Christianity HIV
Andrew McFarland Campbell  

Upon Whom the Tower in Siloam Fell

1 December 2012 was my third World AIDS Day in a serodiscordant relationship, and I think it has been my busiest. As I write this, I have just got home from collecting for Positive Life at the Grand Opera House in Belfast, which was a surprisingly extrovert thing for me to be doing.

If you are living with HIV there are still people who judge you. “I don’t know what you were doing when you caught it,” people say,”but it must have been something very stupid.” I’ve even encountered Christians who take that attitude, perhaps with the explicit assumption that if you are HIV positive it must be because of something dreadfully sinful that you did. What sayeth the scriptures?

Now there were some present at that time who told Jesus about the Galileans whose blood Pilate had mixed with their sacrifices. Jesus answered, “Do you think that these Galileans were worse sinners than all the other Galileans because they suffered this way? I tell you, no! But unless you repent, you too will all perish. Or those eighteen who died when the tower in Siloam fell on them—do you think they were more guilty than all the others living in Jerusalem? I tell you, no! But unless you repent, you too will all perish.” (Luke 13.1-5, NIV)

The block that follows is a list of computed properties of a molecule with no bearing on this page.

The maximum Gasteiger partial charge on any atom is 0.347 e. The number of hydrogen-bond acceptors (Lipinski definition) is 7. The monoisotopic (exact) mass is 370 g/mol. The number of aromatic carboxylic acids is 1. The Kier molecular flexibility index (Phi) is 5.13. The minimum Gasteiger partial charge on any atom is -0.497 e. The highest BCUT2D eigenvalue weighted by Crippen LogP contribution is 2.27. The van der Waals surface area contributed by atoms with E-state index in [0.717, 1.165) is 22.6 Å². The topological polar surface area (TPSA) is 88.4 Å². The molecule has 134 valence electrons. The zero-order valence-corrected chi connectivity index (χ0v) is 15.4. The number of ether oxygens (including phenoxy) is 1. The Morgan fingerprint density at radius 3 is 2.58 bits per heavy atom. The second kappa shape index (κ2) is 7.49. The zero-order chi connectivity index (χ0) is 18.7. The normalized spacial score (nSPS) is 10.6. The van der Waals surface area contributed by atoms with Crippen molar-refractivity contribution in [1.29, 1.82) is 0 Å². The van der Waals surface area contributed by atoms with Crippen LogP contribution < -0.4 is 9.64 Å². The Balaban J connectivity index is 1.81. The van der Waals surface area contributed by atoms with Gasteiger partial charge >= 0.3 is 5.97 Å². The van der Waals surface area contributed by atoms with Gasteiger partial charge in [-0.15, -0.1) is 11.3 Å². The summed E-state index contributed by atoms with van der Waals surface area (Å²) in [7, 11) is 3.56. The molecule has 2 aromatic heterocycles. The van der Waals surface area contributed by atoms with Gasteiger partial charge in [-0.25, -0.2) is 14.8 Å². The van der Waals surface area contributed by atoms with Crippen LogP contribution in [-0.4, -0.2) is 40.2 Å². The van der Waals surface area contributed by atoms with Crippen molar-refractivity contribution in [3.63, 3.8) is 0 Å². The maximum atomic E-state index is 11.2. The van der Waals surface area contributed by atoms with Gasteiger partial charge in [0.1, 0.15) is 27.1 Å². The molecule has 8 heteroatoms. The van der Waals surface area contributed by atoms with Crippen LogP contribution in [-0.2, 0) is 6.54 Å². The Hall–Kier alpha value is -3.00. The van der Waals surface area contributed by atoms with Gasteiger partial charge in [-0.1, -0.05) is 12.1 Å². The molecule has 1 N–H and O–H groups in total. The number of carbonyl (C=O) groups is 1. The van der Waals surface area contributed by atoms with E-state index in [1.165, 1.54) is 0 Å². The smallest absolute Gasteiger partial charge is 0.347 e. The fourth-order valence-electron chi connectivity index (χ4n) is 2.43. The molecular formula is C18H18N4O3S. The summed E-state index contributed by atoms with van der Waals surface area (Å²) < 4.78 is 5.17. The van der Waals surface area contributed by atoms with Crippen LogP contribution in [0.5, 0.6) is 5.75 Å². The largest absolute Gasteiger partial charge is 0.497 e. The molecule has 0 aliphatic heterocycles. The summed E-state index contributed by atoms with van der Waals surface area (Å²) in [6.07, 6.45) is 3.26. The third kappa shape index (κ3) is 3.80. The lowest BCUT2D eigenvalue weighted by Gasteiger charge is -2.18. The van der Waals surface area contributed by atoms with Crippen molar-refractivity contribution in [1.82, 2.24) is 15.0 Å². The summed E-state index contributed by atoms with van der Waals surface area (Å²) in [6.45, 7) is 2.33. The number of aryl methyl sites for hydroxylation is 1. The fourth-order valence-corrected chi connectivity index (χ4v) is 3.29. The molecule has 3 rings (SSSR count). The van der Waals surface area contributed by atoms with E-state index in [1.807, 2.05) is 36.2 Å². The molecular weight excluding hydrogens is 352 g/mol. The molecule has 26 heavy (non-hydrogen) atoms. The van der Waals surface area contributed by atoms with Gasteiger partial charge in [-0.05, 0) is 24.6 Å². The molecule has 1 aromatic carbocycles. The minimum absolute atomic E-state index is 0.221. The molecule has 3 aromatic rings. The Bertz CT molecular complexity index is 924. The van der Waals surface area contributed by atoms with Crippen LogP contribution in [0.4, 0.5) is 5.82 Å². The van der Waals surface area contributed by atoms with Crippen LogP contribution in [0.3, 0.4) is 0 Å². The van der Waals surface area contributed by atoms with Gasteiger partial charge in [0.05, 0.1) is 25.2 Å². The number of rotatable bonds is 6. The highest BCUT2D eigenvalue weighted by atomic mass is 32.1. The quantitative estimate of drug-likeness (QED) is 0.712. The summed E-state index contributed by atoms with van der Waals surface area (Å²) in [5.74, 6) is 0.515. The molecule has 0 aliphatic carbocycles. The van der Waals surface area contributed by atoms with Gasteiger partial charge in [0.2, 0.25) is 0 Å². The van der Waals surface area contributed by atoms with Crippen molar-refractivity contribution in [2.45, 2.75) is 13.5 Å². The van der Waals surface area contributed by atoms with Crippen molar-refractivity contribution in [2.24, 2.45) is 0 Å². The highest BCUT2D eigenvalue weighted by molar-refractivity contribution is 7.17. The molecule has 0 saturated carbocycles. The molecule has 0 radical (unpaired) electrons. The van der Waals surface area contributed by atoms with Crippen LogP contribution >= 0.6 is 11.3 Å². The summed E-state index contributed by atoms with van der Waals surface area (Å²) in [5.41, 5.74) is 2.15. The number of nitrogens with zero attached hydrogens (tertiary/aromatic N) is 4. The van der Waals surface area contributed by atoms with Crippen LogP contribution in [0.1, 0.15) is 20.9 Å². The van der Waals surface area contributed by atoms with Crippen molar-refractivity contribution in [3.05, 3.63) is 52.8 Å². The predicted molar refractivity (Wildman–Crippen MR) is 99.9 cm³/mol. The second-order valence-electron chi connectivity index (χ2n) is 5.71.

Do you think that these people were worse sinners than other people because they suffered this way? Christ told us no. As it was for the Galileans whose blood was mingled with their sacrifices, as it was for those who the tower in Siloam fell, so for those living with HIV.

Because HIV can be sexually transmitted, there is a tendency for Christians to look down on people who are living with HIV, almost as though the HIV is a punishment for immorality. Someone who is HIV negative can then look down on someone who is HIV positive. Again, what sayeth the scriptures?

To some who were confident of their own righteousness and looked down on everyone else, Jesus told this parable: “Two men went up to the temple to pray, one a Pharisee and the other a tax collector. The Pharisee stood by himself and prayed: ‘God, I thank you that I am not like other people—robbers, evildoers, adulterers—or even like this tax collector. I fast twice a week and give a tenth of all I get.’

“But the tax collector stood at a distance. He would not even look up to heaven, but beat his breast and said, ‘God, have mercy on me, a sinner.’”–Luke 18.13